Thistlewoods' Website

    

 

Magic about moulds

With special thanks to Adam Dodds for his unique account and photo of the Sowerby factory.

  

It's fascinating to study the mould or plunger that made a piece of glass and to see the pattern cut in reverse.  Sometimes the design is  cut in to the metal so that the pattern comes out in cameo (raised up off the surface) on the glass - as in the case of both the "Woodsland Pine" and "Flowers of the World". Other times, the design is left proud on the surface of the mould, and the areas around the main pattern are cut away on the metal - this results in the pattern on the finished glass being intaglio (incised into the glass) sometimes described as "near cut".

 

Below we show some more metal work and the glass produced - plus a special section from Adam Dodds, who worked at Sowerby's during the late 1940s and early 1950s.

 

 Butterfly and Tulip plunger

 Butterlfy and Tulip square bowl

The Dugan plunger for the "Butterfly and Tulip" pieces. Photo courtesy Howard Seufer.

The spectacular purple "Butterfly and Tulip" bowl made using the plunger. This pattern has been re-issued by Fenton - go here for details.

 Grand Thistle mould

 Grand Thistle plate, marigold

The Riihimaki mould for the "Grand Thistle" pieces Riihimaki called the pattern "Ruusu".

And here is a marigold plate made using the mould. The shape of the mould is cupped like a bowl, and plates and bowls would have been made from the same mould - the plates would have been flattened by spinning them after being removed from the mould.

Glass press

Glass Pressing shop

A side lever press for making pressed glass, on show at the Finnish Glass Museum at Riihimaki,

This is the Sowerby press shop as it was during the late 1940s. Photo courtesy of Adam Dodds

Below you can read Adam's account of mould making at Sowerby. 

Adam Dodds worked at Sowerby's during the late 1940s and early 1950s as their Glass Technologist. He kindly gave us his comments on what he recalls about mould making at the factory during that era.

Adam Dodds: "In the absence of a copying machine (the pantograph), at the stage where the Fentons mould maker rough cuts the pattern on iron (as seen here for the Woodsland wwwcga mould) our mould makers at Sowerby's had to do the same thing directly on to the cast iron mould for the entire pattern, using the same sort of hand tools which Fenton now uses for finishing off. Also, at Sowerby's we did not have those early stages of wax casts and plaster moulds that Fenton have now. Our mould components were made of chill cast grey cast iron, cast in sand moulds (in our own one man foundry). There was no detail whatever and every surface was rough.  The approximate shape and size would be determined from whatever model or drawing had been provided.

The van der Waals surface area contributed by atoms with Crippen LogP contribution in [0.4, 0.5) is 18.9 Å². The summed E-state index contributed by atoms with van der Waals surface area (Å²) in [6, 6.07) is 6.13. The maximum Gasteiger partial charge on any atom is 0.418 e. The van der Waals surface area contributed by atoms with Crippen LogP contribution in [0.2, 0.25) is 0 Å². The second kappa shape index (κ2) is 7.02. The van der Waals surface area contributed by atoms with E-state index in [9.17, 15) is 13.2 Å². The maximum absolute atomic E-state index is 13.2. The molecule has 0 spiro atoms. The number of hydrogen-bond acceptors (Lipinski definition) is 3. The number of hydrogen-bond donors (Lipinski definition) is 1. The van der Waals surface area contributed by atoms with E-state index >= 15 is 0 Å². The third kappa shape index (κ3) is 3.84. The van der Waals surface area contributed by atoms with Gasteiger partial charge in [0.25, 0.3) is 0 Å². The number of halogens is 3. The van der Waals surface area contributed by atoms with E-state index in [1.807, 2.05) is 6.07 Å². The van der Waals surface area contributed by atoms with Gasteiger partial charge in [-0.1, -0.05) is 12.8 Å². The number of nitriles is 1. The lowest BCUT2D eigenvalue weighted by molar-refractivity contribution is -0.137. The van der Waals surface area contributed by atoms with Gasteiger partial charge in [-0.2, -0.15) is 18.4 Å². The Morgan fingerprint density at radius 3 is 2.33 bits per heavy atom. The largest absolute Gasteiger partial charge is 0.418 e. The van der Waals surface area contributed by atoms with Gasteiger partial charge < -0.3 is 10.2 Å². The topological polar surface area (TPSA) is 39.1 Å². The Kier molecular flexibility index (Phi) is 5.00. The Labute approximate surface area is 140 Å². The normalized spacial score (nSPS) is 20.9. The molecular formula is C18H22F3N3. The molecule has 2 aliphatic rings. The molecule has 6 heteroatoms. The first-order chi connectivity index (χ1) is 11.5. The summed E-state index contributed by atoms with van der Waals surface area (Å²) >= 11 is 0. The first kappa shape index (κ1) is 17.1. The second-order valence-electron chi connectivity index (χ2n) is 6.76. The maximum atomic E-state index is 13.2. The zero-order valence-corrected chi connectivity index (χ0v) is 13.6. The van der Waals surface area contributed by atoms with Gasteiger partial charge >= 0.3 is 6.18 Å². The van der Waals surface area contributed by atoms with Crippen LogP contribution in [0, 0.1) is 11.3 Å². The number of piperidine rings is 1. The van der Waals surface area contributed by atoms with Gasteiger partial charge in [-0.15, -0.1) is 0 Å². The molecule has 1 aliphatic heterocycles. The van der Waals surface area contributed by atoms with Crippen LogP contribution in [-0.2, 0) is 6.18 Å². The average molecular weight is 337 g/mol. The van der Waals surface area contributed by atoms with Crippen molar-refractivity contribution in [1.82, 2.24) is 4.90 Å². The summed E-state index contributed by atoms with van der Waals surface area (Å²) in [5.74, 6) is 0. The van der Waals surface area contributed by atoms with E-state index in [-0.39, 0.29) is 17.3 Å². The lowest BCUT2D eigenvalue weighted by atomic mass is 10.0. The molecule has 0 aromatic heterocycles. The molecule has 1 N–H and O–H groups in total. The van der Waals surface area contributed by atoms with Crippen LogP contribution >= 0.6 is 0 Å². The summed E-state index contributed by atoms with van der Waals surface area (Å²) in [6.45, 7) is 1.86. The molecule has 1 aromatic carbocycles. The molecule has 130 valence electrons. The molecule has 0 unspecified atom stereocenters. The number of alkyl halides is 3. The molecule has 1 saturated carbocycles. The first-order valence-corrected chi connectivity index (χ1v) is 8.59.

A great deal of machining took place of every surface other than what was to become the outside of the mould which would never contact glass or other bits of the mould.  Milling, turning, shaping, drilling, reaming and hand fitting were involved. Only after all this would the mould cutter (as such - he may well have done a lot of the machining in earlier days) be involved.  The virginal surface to be cut was lightly copper-coated and the intended pattern would be accurately marked in pen and ink. That might involve geometry (eg star bottoms) or pure art. Modelling clay played a big part both to check progress ("take a clay") or possibly to take an impression from whatever model might be available. Hammer, chisel, riffler files and emery cloth were the only tools."

What Adam describes above is, of course, how it was done during the Classic Carnival era too. The Hipkins Mould Company (who made many of the Carnival Glass moulds and plungers) and others, would have used the techniques much as Adam describes above.

So the next time you look at a piece of glass and marvel at its intricate and lovely design - spare a moment to thank the mould makers too.